Running until 7 August, the Town centre will come alive daily – excluding Sundays – with all forms of street performance including music, art, theatre, dance, food and craft.
The charity was formed in 2019 and its inaugural event set for last year fell victim to the pandemic.
‘There is so much talent on the island both professional and amateur and we wanted to give people of all ages and genres the chance to take advantage of the performance space,’ said Dominique Ogier, the festival’s creative officer.
When the former Town Carnival ended after the Town Centre Partnership disbanded, Miss Ogier said its principal organiser Jack Honeybill had asked GSF founder Claire Dawson if she could arrange something in its place.
‘We’ve taken some things from the Town Carnival and put our own take on them,’ said Miss Ogier.
What were previously termed areas have now expanded in to eight zones.
‘It’s been a difficult couple of years for everyone and particularly performers and artists so this should give them encouragement.’
Louise Starr, 40, who was there with her children, Dexter, 9, and Elio, 5, said the festival was good for the Town.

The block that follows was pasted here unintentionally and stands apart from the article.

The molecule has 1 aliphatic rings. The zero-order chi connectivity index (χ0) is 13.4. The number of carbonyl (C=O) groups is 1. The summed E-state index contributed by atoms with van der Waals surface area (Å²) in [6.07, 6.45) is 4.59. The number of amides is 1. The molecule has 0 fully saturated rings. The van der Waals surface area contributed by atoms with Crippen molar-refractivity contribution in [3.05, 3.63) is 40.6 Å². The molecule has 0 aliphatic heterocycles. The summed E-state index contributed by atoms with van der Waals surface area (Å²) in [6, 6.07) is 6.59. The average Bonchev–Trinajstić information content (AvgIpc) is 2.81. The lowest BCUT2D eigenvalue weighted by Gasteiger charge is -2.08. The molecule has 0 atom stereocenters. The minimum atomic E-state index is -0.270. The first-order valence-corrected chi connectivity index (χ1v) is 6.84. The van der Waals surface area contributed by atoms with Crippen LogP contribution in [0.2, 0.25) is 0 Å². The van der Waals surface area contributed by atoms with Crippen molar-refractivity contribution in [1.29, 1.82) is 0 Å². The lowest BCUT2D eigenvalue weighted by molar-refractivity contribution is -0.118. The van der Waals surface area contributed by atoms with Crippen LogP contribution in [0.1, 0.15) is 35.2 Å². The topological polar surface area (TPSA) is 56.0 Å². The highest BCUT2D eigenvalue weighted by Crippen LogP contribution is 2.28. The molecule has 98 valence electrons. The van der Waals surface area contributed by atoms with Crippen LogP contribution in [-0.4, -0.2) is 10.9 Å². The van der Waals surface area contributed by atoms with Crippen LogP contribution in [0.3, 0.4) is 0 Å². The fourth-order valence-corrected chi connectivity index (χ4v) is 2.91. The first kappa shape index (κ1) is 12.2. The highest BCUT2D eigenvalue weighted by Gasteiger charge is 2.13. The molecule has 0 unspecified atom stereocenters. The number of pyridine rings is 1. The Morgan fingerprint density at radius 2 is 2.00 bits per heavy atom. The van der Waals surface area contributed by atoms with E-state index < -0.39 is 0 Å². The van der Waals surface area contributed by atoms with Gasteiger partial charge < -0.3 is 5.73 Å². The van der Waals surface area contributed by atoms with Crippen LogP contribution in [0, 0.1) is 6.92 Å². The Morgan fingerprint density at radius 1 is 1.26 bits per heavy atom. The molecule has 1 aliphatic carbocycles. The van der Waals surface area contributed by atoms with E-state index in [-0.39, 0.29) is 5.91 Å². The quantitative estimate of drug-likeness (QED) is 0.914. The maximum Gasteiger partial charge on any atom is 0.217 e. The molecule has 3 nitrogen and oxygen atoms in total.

‘I’d heard bits about it on Facebook but I didn’t realise it started today and we just stumbled across it,’ she said.
‘We liked the band [Western Valley Swing] by the Town Church and it’s just nice to see people enjoying themselves.’
Nathan Long, who works for Rothschild & Co, and wife Charlie, were there to watch daughter, Ruby 12, taking part in a Poi performance with Les Beaucamps High School.
‘Ruby started doing Poi in September but I think this is probably her first public performance,’ said Mr Long.
Music was scattered around the town, with solo acoustic guitarists in the Pollet alongside a French accordion, and at one point a young string quartet reprising Guns N’ Roses tunes on the Liberation Monument.